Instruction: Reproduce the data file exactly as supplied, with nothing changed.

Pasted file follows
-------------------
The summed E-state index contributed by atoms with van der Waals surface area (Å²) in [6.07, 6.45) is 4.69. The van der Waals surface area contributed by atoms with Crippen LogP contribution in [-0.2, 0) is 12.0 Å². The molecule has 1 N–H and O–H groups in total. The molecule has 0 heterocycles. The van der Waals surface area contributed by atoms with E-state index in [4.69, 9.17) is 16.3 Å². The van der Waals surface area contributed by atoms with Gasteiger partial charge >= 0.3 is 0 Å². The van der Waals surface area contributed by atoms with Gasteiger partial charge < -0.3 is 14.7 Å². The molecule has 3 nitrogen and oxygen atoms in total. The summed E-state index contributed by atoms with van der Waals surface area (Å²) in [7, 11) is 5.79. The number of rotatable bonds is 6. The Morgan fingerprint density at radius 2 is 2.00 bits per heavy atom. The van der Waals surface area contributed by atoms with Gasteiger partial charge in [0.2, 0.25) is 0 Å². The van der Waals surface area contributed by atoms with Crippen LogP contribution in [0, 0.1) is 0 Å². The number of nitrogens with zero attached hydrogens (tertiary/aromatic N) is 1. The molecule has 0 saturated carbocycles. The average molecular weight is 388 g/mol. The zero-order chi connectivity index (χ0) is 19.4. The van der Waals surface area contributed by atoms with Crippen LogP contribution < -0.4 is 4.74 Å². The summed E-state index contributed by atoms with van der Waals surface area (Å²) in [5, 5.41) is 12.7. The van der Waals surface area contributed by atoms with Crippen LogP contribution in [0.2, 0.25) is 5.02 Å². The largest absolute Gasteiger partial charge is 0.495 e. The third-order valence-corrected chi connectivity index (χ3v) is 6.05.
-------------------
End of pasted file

The summed E-state index contributed by atoms with van der Waals surface area (Å²) in [6.07, 6.45) is 4.69. The van der Waals surface area contributed by atoms with Crippen LogP contribution in [-0.2, 0) is 12.0 Å². The molecule has 1 N–H and O–H groups in total. The molecule has 0 heterocycles. The van der Waals surface area contributed by atoms with E-state index in [4.69, 9.17) is 16.3 Å². The van der Waals surface area contributed by atoms with Gasteiger partial charge >= 0.3 is 0 Å². The van der Waals surface area contributed by atoms with Gasteiger partial charge < -0.3 is 14.7 Å². The molecule has 3 nitrogen and oxygen atoms in total. The summed E-state index contributed by atoms with van der Waals surface area (Å²) in [7, 11) is 5.79. The number of rotatable bonds is 6. The Morgan fingerprint density at radius 2 is 2.00 bits per heavy atom. The van der Waals surface area contributed by atoms with Gasteiger partial charge in [0.2, 0.25) is 0 Å². The van der Waals surface area contributed by atoms with Crippen LogP contribution in [0, 0.1) is 0 Å². The number of nitrogens with zero attached hydrogens (tertiary/aromatic N) is 1. The molecule has 0 saturated carbocycles. The average molecular weight is 388 g/mol. The zero-order chi connectivity index (χ0) is 19.4. The van der Waals surface area contributed by atoms with Crippen LogP contribution < -0.4 is 4.74 Å². The summed E-state index contributed by atoms with van der Waals surface area (Å²) in [5, 5.41) is 12.7. The van der Waals surface area contributed by atoms with Crippen LogP contribution in [0.2, 0.25) is 5.02 Å². The largest absolute Gasteiger partial charge is 0.495 e. The third-order valence-corrected chi connectivity index (χ3v) is 6.05.